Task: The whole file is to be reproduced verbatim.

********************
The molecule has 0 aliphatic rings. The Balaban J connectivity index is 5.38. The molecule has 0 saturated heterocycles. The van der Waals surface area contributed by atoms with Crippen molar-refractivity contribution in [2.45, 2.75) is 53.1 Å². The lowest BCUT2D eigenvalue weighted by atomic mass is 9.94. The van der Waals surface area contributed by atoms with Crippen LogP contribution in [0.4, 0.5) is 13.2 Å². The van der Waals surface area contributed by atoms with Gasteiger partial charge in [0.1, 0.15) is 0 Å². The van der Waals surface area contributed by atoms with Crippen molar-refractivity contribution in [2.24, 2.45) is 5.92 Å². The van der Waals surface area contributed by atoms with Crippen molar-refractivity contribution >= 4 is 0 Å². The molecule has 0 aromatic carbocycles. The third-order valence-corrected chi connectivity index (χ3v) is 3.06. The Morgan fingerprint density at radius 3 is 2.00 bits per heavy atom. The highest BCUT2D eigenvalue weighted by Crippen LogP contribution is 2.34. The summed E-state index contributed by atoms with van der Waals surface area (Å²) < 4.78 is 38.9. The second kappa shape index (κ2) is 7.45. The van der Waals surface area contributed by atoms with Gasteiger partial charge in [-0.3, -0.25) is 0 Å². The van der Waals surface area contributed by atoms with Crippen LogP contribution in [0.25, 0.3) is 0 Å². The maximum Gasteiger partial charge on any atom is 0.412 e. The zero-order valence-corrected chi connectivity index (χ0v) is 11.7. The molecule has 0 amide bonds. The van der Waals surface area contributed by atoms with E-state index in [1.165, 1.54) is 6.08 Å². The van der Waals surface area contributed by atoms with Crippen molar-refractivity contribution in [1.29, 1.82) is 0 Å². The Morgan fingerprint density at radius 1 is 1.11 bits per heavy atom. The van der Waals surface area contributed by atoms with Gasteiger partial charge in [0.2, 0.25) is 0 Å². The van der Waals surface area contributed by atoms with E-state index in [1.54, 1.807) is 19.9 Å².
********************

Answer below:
The molecule has 0 aliphatic rings. The Balaban J connectivity index is 5.38. The molecule has 0 saturated heterocycles. The van der Waals surface area contributed by atoms with Crippen molar-refractivity contribution in [2.45, 2.75) is 53.1 Å². The lowest BCUT2D eigenvalue weighted by atomic mass is 9.94. The van der Waals surface area contributed by atoms with Crippen LogP contribution in [0.4, 0.5) is 13.2 Å². The van der Waals surface area contributed by atoms with Gasteiger partial charge in [0.1, 0.15) is 0 Å². The van der Waals surface area contributed by atoms with Crippen molar-refractivity contribution in [2.24, 2.45) is 5.92 Å². The van der Waals surface area contributed by atoms with Crippen molar-refractivity contribution >= 4 is 0 Å². The molecule has 0 aromatic carbocycles. The third-order valence-corrected chi connectivity index (χ3v) is 3.06. The Morgan fingerprint density at radius 3 is 2.00 bits per heavy atom. The highest BCUT2D eigenvalue weighted by Crippen LogP contribution is 2.34. The summed E-state index contributed by atoms with van der Waals surface area (Å²) < 4.78 is 38.9. The second kappa shape index (κ2) is 7.45. The van der Waals surface area contributed by atoms with Gasteiger partial charge in [-0.3, -0.25) is 0 Å². The van der Waals surface area contributed by atoms with Crippen LogP contribution in [0.25, 0.3) is 0 Å². The maximum Gasteiger partial charge on any atom is 0.412 e. The zero-order valence-corrected chi connectivity index (χ0v) is 11.7. The molecule has 0 amide bonds. The van der Waals surface area contributed by atoms with E-state index in [1.165, 1.54) is 6.08 Å². The van der Waals surface area contributed by atoms with Crippen molar-refractivity contribution in [1.29, 1.82) is 0 Å². The Morgan fingerprint density at radius 1 is 1.11 bits per heavy atom. The van der Waals surface area contributed by atoms with Gasteiger partial charge in [0.2, 0.25) is 0 Å². The van der Waals surface area contributed by atoms with E-state index in [1.54, 1.807) is 19.9 Å².